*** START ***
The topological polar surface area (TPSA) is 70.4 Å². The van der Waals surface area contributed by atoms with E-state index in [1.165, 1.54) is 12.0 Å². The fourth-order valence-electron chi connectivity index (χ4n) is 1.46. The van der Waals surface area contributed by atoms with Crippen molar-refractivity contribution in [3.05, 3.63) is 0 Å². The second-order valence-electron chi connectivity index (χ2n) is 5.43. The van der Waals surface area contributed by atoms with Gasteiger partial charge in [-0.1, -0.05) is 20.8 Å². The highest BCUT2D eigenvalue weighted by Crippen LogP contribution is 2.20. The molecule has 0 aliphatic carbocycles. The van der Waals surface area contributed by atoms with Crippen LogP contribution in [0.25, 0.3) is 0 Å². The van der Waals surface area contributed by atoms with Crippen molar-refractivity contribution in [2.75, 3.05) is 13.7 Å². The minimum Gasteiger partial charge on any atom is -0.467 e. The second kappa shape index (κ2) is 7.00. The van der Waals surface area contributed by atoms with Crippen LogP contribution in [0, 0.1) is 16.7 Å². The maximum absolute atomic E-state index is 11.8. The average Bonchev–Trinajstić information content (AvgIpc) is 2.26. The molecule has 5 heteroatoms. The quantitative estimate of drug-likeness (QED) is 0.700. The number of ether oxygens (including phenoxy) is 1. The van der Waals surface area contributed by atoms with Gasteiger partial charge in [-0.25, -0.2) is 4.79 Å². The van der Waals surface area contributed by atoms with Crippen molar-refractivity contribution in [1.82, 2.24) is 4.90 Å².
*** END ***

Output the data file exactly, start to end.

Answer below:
The topological polar surface area (TPSA) is 70.4 Å². The van der Waals surface area contributed by atoms with E-state index in [1.165, 1.54) is 12.0 Å². The fourth-order valence-electron chi connectivity index (χ4n) is 1.46. The van der Waals surface area contributed by atoms with Crippen molar-refractivity contribution in [3.05, 3.63) is 0 Å². The second-order valence-electron chi connectivity index (χ2n) is 5.43. The van der Waals surface area contributed by atoms with Gasteiger partial charge in [-0.1, -0.05) is 20.8 Å². The highest BCUT2D eigenvalue weighted by Crippen LogP contribution is 2.20. The molecule has 0 aliphatic carbocycles. The van der Waals surface area contributed by atoms with Crippen LogP contribution in [0.25, 0.3) is 0 Å². The van der Waals surface area contributed by atoms with Crippen molar-refractivity contribution in [2.75, 3.05) is 13.7 Å². The minimum Gasteiger partial charge on any atom is -0.467 e. The second kappa shape index (κ2) is 7.00. The van der Waals surface area contributed by atoms with Crippen LogP contribution in [0, 0.1) is 16.7 Å². The maximum absolute atomic E-state index is 11.8. The average Bonchev–Trinajstić information content (AvgIpc) is 2.26. The molecule has 5 heteroatoms. The quantitative estimate of drug-likeness (QED) is 0.700. The number of ether oxygens (including phenoxy) is 1. The van der Waals surface area contributed by atoms with Gasteiger partial charge in [-0.25, -0.2) is 4.79 Å². The van der Waals surface area contributed by atoms with Crippen molar-refractivity contribution in [1.82, 2.24) is 4.90 Å².